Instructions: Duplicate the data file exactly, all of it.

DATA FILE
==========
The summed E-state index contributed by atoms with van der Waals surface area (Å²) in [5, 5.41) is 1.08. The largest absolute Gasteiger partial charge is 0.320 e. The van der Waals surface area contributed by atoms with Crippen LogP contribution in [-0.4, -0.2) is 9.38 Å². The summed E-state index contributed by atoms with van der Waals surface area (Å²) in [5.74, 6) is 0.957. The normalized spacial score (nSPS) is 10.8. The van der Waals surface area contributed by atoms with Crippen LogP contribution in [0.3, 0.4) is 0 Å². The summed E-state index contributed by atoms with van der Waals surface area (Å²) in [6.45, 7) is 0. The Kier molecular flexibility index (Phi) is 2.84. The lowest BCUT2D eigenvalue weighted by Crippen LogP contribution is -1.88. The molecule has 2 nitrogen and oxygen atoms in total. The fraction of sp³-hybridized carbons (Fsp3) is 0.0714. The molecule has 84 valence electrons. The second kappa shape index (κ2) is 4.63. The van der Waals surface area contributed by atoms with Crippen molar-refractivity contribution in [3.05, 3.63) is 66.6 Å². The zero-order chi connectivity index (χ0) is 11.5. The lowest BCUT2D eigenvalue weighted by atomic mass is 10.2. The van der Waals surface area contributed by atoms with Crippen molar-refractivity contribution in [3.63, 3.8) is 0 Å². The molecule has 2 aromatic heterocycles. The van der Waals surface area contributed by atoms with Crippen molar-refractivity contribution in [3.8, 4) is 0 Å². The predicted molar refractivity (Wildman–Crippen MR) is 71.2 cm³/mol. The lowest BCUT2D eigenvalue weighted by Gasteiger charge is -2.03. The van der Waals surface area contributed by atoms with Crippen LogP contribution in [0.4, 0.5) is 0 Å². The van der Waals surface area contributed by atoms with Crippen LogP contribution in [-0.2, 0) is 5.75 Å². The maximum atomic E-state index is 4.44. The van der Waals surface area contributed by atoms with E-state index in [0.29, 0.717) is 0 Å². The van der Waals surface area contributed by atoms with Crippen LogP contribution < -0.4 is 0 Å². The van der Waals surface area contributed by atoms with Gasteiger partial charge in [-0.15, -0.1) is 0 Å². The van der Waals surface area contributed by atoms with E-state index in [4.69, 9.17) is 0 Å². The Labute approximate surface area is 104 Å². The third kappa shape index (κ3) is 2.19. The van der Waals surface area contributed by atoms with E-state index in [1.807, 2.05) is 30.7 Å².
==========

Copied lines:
The summed E-state index contributed by atoms with van der Waals surface area (Å²) in [5, 5.41) is 1.08. The largest absolute Gasteiger partial charge is 0.320 e. The van der Waals surface area contributed by atoms with Crippen LogP contribution in [-0.4, -0.2) is 9.38 Å². The summed E-state index contributed by atoms with van der Waals surface area (Å²) in [5.74, 6) is 0.957. The normalized spacial score (nSPS) is 10.8. The van der Waals surface area contributed by atoms with Crippen LogP contribution in [0.3, 0.4) is 0 Å². The summed E-state index contributed by atoms with van der Waals surface area (Å²) in [6.45, 7) is 0. The Kier molecular flexibility index (Phi) is 2.84. The lowest BCUT2D eigenvalue weighted by Crippen LogP contribution is -1.88. The molecule has 2 nitrogen and oxygen atoms in total. The fraction of sp³-hybridized carbons (Fsp3) is 0.0714. The molecule has 84 valence electrons. The second kappa shape index (κ2) is 4.63. The van der Waals surface area contributed by atoms with Crippen molar-refractivity contribution in [3.05, 3.63) is 66.6 Å². The zero-order chi connectivity index (χ0) is 11.5. The lowest BCUT2D eigenvalue weighted by atomic mass is 10.2. The van der Waals surface area contributed by atoms with Crippen molar-refractivity contribution in [3.63, 3.8) is 0 Å². The molecule has 2 aromatic heterocycles. The van der Waals surface area contributed by atoms with Crippen molar-refractivity contribution in [3.8, 4) is 0 Å². The predicted molar refractivity (Wildman–Crippen MR) is 71.2 cm³/mol. The lowest BCUT2D eigenvalue weighted by Gasteiger charge is -2.03. The van der Waals surface area contributed by atoms with Crippen LogP contribution in [0.4, 0.5) is 0 Å². The van der Waals surface area contributed by atoms with Crippen LogP contribution in [-0.2, 0) is 5.75 Å². The maximum atomic E-state index is 4.44. The van der Waals surface area contributed by atoms with E-state index in [0.29, 0.717) is 0 Å². The van der Waals surface area contributed by atoms with Crippen LogP contribution < -0.4 is 0 Å². The van der Waals surface area contributed by atoms with Gasteiger partial charge in [-0.15, -0.1) is 0 Å². The van der Waals surface area contributed by atoms with E-state index in [4.69, 9.17) is 0 Å². The Labute approximate surface area is 104 Å². The third kappa shape index (κ3) is 2.19. The van der Waals surface area contributed by atoms with E-state index in [1.807, 2.05) is 30.7 Å².